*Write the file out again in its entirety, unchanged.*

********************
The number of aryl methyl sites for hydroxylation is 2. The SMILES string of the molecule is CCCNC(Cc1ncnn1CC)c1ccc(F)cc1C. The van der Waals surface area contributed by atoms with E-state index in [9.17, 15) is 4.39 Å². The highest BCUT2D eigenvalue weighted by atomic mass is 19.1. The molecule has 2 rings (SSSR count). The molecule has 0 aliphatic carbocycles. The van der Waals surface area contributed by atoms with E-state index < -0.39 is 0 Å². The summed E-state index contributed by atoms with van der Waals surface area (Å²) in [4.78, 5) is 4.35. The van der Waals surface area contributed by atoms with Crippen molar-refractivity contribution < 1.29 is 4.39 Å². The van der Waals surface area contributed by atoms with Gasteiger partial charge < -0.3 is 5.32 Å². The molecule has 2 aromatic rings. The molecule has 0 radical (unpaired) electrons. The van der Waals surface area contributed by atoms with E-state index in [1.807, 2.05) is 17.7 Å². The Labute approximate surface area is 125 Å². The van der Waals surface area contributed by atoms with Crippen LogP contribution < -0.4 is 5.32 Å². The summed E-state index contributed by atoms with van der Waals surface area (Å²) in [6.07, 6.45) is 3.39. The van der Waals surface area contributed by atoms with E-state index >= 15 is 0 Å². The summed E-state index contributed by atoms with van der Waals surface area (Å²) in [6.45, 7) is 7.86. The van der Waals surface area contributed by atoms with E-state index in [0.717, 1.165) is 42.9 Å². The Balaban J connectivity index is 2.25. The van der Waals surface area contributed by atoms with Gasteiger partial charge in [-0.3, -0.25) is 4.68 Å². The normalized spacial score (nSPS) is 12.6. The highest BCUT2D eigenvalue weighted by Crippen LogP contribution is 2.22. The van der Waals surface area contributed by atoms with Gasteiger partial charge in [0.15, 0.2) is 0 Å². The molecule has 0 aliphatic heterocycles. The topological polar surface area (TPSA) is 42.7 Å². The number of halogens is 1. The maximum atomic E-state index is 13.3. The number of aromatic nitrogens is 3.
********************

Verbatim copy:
The number of aryl methyl sites for hydroxylation is 2. The SMILES string of the molecule is CCCNC(Cc1ncnn1CC)c1ccc(F)cc1C. The van der Waals surface area contributed by atoms with E-state index in [9.17, 15) is 4.39 Å². The highest BCUT2D eigenvalue weighted by atomic mass is 19.1. The molecule has 2 rings (SSSR count). The molecule has 0 aliphatic carbocycles. The van der Waals surface area contributed by atoms with E-state index < -0.39 is 0 Å². The summed E-state index contributed by atoms with van der Waals surface area (Å²) in [4.78, 5) is 4.35. The van der Waals surface area contributed by atoms with Crippen molar-refractivity contribution < 1.29 is 4.39 Å². The van der Waals surface area contributed by atoms with Gasteiger partial charge < -0.3 is 5.32 Å². The molecule has 2 aromatic rings. The molecule has 0 radical (unpaired) electrons. The van der Waals surface area contributed by atoms with E-state index in [1.807, 2.05) is 17.7 Å². The Labute approximate surface area is 125 Å². The van der Waals surface area contributed by atoms with Crippen LogP contribution < -0.4 is 5.32 Å². The summed E-state index contributed by atoms with van der Waals surface area (Å²) in [6.07, 6.45) is 3.39. The van der Waals surface area contributed by atoms with E-state index >= 15 is 0 Å². The summed E-state index contributed by atoms with van der Waals surface area (Å²) in [6.45, 7) is 7.86. The van der Waals surface area contributed by atoms with E-state index in [0.717, 1.165) is 42.9 Å². The Balaban J connectivity index is 2.25. The van der Waals surface area contributed by atoms with Gasteiger partial charge in [-0.3, -0.25) is 4.68 Å². The normalized spacial score (nSPS) is 12.6. The highest BCUT2D eigenvalue weighted by Crippen LogP contribution is 2.22. The van der Waals surface area contributed by atoms with Gasteiger partial charge in [0.15, 0.2) is 0 Å². The molecule has 0 aliphatic heterocycles. The topological polar surface area (TPSA) is 42.7 Å². The number of halogens is 1. The maximum atomic E-state index is 13.3. The number of aromatic nitrogens is 3.